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TAKE YOUR LAST LOOK
by Joseph Shallit
CLIFF HARDIE poked his head deeper under the hood of his car, cursing, feeling certain the man had spotted him. Through the wedge opening at the base of the hood, Cliff could see him standing on the opposite corner, outside the drugstore, a good-looking, smooth-featured fellow with a sun-lamp tan, dressed jauntily and expensively in a tan patch-pocket gabardine and a perfectly creased snap brim. The man was looking casually around, both hands in his trouser pockets. His glance drifted past Cliff and the car, then shifted around to the drugstore window. He seemed to become promptly fascinated by the display of razor blades and shaving cream and the big cutout of the bosomy girl who was proclaiming what an easy mark she was for men who used these products. The man didn’t move any more. He was, of course, watching Cliff’s reflection in the glass.
Cliff debated bitterly whether to go right over and grab him or play his luck a little longer and wait to see if anybody else would show up on the corner. He was burning at how quickly the guy had made him. Cliff was wearing a simple disguise—a denim cap, dirty work pants, a big brush sticking out of his back pocket. He was a painter coming home from work, developing engine trouble on the way. He hadn’t put paint streaks on his face, hadn’t made the act obvious by overdoing it. But the guy on the other side of the street evidently had a highly developed nose for trouble. Something had changed in his manner almost the moment Cliff stopped his car and got out; something vague, something about the angle of his shoulders, the set of his head. Cliff couldn’t identify it, but he knew it by instinct. Just the way the guy on the other side of the street knew him by instinct. Or was it instinct? Was it possible that the bastard knew him?
He was moving, going inside the drugstore.
Before Cliff could figure a move, the guy was inside a phone booth, dialing. Cliff came out from under the hood, anger choking him. Of all the goddamn stupid stunts! Staying there when he knew the guy had made him. He should have hopped right hack in his car, taken off, and phoned the office to send somebody else down. But no, he had to play it all by himself, and now here was this jerk sitting in the phone booth, calling up his little pals and telling them to stay away, the dicks were on the prowl.
The phone conversation was very brief. The good-looking tan-faced lad came out of the store. He didn’t look in Cliff’s direction. He turned the corner and headed up the street at a nice leisurely pace, his hands in his pockets.
“Oh, no, you don’t” Cliff said. He slammed the hood down and climbed into the car. He slammed into gear and sent the car spinning around the corner. Tan-face didn’t stop or turn as Cliff eased in at the curb. His eyes widened in apparent surprise as Cliff ran around the front of the car and stopped, facing him. “Police,” Cliff said quietly. “Put ’em up, boy.”
“What’s this?” Tan-face said, his hands staying in his pockets.
“Get those hands up!” Cliff yelled, grabbing at his shoulder holster.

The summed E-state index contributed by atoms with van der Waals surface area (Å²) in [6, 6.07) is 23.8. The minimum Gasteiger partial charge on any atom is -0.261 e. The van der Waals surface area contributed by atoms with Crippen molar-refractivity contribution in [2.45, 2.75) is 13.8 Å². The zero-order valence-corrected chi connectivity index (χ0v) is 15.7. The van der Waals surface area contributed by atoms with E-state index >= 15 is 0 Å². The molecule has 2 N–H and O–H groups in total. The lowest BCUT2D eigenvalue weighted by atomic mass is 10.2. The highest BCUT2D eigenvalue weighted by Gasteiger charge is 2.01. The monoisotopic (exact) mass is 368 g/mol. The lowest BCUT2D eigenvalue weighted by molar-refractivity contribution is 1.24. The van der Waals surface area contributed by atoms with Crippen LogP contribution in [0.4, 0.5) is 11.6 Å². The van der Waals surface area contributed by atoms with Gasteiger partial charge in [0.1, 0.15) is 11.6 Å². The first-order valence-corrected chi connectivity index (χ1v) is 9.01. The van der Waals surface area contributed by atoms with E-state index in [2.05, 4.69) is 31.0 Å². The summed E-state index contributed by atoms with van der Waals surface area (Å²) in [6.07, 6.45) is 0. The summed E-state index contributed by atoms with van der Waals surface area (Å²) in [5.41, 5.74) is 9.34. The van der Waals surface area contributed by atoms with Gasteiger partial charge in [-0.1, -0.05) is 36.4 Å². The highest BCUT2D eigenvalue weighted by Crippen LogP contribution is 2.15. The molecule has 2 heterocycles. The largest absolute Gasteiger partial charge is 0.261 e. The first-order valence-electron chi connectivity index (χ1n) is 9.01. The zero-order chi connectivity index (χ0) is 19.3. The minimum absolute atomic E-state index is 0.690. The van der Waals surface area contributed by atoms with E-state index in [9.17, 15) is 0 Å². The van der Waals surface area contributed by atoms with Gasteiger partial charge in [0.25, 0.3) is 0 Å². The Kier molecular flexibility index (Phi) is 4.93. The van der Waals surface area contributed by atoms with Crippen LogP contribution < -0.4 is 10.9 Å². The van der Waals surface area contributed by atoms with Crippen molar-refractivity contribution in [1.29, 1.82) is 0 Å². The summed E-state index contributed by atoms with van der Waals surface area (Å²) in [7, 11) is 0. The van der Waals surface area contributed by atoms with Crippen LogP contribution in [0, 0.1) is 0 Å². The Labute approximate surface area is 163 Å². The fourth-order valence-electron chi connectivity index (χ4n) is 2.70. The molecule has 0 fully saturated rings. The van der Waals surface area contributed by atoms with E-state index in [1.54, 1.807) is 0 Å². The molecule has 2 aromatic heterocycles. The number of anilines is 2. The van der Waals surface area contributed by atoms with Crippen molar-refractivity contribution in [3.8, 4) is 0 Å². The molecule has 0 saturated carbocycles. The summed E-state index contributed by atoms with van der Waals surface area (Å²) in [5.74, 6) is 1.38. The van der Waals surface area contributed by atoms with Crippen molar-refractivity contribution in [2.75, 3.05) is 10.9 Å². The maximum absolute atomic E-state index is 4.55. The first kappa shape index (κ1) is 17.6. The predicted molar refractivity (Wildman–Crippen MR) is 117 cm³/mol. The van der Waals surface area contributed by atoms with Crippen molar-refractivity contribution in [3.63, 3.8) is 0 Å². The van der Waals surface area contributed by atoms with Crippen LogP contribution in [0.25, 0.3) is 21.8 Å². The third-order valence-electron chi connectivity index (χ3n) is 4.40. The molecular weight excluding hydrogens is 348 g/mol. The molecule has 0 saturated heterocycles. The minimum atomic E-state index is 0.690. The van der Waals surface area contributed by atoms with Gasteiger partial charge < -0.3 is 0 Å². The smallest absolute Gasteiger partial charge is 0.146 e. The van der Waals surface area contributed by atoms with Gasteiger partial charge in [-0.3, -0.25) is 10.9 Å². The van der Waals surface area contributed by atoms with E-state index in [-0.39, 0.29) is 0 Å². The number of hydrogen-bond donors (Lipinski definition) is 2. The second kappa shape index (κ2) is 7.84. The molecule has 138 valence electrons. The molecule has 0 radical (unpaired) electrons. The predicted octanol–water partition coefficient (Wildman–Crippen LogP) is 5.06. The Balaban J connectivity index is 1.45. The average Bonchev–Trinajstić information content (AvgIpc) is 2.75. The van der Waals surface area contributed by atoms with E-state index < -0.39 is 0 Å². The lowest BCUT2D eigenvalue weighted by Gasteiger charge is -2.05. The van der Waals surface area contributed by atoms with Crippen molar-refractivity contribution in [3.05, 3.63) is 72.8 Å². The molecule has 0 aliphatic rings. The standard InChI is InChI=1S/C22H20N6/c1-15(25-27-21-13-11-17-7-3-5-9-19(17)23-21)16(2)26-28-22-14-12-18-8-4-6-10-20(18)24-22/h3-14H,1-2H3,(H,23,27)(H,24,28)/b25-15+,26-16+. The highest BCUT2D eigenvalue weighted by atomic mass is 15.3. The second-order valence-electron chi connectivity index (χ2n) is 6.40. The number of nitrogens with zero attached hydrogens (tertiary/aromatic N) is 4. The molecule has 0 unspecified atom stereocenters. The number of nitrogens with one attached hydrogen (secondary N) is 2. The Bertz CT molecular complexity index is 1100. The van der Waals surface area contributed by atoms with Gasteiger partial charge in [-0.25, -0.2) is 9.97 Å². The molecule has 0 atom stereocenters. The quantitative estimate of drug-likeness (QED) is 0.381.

“O.K., O.K.,” Tan-face said, and whipped both hands in the air.
The motion was so fast, Cliff couldn’t be sure whether he had seen something fly out of the man’s hand or not.
“Turn around,” Cliff growled.
Tan-face joggled his body around. “Mind telling me what this is all about?” There was no worry in his voice.
Cliff ran his hands along the man’s chest, the armpits, the small of the back, and down the legs. No sign of a gun or knife.
“Whatever you’re looking for, I don’t have it,” Tan-face said.
“Quiet!” Cliff was going through the man’s pockets. His fingers brought up some pinches of gritty stuff, but it was only pocket lint. He pulled the wallet out of the man’s back pocket.
“Hey, wait a minute,” Tan-face said. “How do I know you’re a cop? Let’s see your badge.”
“There’s my badge,” Cliff said, and jabbed upward, hitting the man on the side of the neck, just under the mastoid bone, with the heel of his hand; not very hard, but you didn’t have to hit hard there to hurt.
Tan-face staggered a step and turned, one hand going down to the side of his neck. “You son-of-a-bitch, you’re going to be sorry for that.”
“Shut up before I lose my temper,” Cliff said, looking through the wallet. There was a thick wad of bills, fives, tens, and twenties; a driver’s and owner’s license made out to Harry M. Lanker, with a 23rd Street address; a calendar card; an AAA card; and, finally, the inevitable little collection of photos showing undraped women and men in what are known as artistic poses.
“What’s your name?” Cliff said.
Tan-face tensed his full, somewhat girlish lips and started a hard answer, but thought better of it. “Lanker,” he said sullenly.
Cliff threw the wallet back at him. “Lanker, what did you have in your hand?”
“Nothing. What’re you trying to pin on me?”
“I’ll show you in a minute.” Cliff felt sure the man had been holding capsules when his hands flew out of his pockets. It was the junk pushers’ standard dodge; they were always ready to toss away the evidence as soon as the law grabbed them. Cliff looked around the pavement, looked into the street, still muddy from the morning rain. A cap of H had a devilish ability to roll into corners and holes, to merge into its surroundings.
A uniformed cop turned the corner. Cliff called him over. “I’m Hardie—Narcotics,” he said. “Keep an eye on little Roscoe, will you, while I see if I can find what he threw away.”
“Sure thing,” said the cop. He was a small, dark Mediterranean. He turned hard eyes on Lanker. “Don’t try any funny business.”
“I’m not trying a goddamn thing,” Lanker said. “I’m minding my own business. That jerk is trying to frame me.”
“Shut up!” The cop raised a threatening hand, prompt to enter into the battle.
Cliff got down on his knees and started a search under the parked cars at the curb. It was hard to see; the sun had already set. He flipped open his cigarette lighter and moved it over the muddy gutter. No little white cap of H waited for him.
He got up and looked over the tops of the cars; he looked around the sidewalk again, at the steps and window ledges of the nearby houses. He walked back to the drugstore and looked into the phone booth Lanker had used. Nothing. The guy evidently had the stuff hidden in his clothes.
Cliff returned. “Thanks,” he told the cop. “I’m taking him in.”
“What for?” Lanker said belligerently.